War of the Rebellion: Serial 121 Page 0918 PRISONERS OF WAR AND STATE, ETC.

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was as good as when he left Richmond. Now the strong man is tottering upon the verge of the grave; and the surgeon who has watched him day by day ascribes his terrible condition to the treatment which he has received. What a frightful picture of human suffering is that drawn by the surgeon at Fortress Monroe of Mr. Davis! What admirable effects have resulted from the "humane treatment" of General Miles! Outside of the "Chronicles of the Inquisition" there are very few reports like those of Doctor Cooper now extant. The medical men who used to attend in the hall of torture and feel the pulse, sponge the mouths, and report upon the condition of the mangled, lacerated men who were stretched upon the rack, used to make such reports very often. Hudson Lowe was sometimes the recipient of just such communications when the conqueror of Europe was dying in that felon's grasp. No man with a heart in his bosom can read the report of Doctor Cooper without bedimmed eye and breast swelling with pity and indignation. The iron has entered the soul of the illustrious statesman and pure noble-hearted Christian gentleman, whose offenses are no greater than those of the millions who sympathized with him. Thanks to the benevolent care of his jailor, for more than twelve months, the surgeon tells us "that Mr. Davis has scarcely enjoyed two hours unbroken sleep." One of the most terrible methods of torture known to the officials of the Holy Inquisition consisted in disturbing the slumbers of a prisoner every hour. The ceaseless tramp of his guards have "utterly deranged the nervous system" of the fearless soldier whose eye never quailed amid the din and roar of battle. "Want of sleep," says Doctor Cooper, "has been the great and the principal cause of Mr. Davis' nervous excitability." Miles' ever-moving sentinels have tramped to some purpose, as President Davis' condition is ascribed by Doctor Cooper to the "tramp of the creaking boots of the sentinels on post around his prison." To so frightful a condition of acute agony has this protracted torture reduced the victim that Doctor Cooper tells us that his "nervous condition is that of one who has been flayed and has every sensitive nerve exposed to the waves of sound." The blood runs cold at the bare thought of a fellow being reduced to such a condition by slow torture of the character mentioned by the surgeon in charge. But we have no heart to follow Doctor Cooper through all the sickening, shocking details of his report. Doctor Cooper evidently believes that President Davis cannot survive longer confinement; to keep him longer in prison will be equivalent to putting him to death. Such a report as that of Doctor Cooper would induce any judge in the United States to admit a prisoner to bail although charged with the vilest crimes. It is impossible that President Johnson can now sanction the imprisonment of Mr. Davis for another day without imperiling his own fair fame. The honor of the nation demands that the men who have tortured to the verge of the grave a noble and illustrious state prisoner shall not be permitted to escape punishment. Doctor Cooper's official report renders it necessary that the President should hunt down and punish the guilty parties in order that the Government may not be held responsible for their acts.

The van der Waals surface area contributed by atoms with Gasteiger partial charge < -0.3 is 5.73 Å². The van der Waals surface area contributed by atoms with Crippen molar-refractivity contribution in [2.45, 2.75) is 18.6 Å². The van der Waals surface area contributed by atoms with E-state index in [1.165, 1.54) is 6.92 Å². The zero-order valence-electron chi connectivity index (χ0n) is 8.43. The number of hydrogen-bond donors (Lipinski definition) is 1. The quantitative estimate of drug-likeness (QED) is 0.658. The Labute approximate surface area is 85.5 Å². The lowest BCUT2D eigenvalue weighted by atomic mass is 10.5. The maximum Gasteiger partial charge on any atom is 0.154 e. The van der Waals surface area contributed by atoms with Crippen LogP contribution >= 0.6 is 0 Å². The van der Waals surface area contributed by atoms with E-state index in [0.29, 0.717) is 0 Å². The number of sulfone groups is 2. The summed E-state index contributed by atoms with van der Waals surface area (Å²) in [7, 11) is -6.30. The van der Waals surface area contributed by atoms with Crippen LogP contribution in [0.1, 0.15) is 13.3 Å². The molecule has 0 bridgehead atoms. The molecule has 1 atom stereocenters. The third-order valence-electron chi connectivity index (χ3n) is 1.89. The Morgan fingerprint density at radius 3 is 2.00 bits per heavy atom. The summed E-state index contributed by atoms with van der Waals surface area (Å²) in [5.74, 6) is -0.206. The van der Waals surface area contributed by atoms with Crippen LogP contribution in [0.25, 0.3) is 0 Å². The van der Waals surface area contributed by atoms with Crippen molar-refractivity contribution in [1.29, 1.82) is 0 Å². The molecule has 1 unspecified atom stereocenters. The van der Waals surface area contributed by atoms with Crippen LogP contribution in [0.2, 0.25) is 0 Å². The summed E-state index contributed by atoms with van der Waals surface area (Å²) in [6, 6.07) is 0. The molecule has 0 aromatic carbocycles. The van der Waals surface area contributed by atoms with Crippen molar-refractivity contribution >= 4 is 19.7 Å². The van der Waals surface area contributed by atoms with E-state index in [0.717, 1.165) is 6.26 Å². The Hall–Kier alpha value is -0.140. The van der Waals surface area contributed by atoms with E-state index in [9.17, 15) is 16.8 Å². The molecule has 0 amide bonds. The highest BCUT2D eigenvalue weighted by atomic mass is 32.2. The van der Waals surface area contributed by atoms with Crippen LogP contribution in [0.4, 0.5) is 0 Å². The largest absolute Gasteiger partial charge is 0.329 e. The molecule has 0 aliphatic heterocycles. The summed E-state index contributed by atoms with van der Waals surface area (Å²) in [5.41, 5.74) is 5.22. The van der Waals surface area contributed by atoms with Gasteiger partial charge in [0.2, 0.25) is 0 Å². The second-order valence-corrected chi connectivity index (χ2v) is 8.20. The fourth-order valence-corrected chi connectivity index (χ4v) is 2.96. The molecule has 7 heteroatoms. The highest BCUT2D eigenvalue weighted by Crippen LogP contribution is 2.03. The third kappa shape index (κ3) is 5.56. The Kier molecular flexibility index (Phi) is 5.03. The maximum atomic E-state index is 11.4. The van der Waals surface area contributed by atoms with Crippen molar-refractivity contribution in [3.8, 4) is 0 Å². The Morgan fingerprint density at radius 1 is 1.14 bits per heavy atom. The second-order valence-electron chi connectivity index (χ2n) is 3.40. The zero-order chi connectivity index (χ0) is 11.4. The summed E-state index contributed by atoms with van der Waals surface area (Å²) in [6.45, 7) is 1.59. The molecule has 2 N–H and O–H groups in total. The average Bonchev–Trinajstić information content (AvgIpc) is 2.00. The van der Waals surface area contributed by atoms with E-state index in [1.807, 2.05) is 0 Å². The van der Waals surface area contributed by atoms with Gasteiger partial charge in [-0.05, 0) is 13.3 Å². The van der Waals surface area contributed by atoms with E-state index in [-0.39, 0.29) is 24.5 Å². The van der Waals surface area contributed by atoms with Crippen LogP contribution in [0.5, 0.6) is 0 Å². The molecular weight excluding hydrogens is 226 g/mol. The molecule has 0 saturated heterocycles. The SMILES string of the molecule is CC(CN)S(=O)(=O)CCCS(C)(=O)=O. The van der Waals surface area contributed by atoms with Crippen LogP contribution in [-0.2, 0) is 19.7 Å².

[Inclosure Numbers 4.]

Mrs. Jeff. Davis in Washington.

WASHINGTON, May 24, 1866.

The arrival in the city this morning of Mrs. Jefferson Davis has led to much speculation concerning the object of her visit. It is generally believed to be for the purpose of attaining some modification of the stringent orders in relation to her husband's confinement. The recently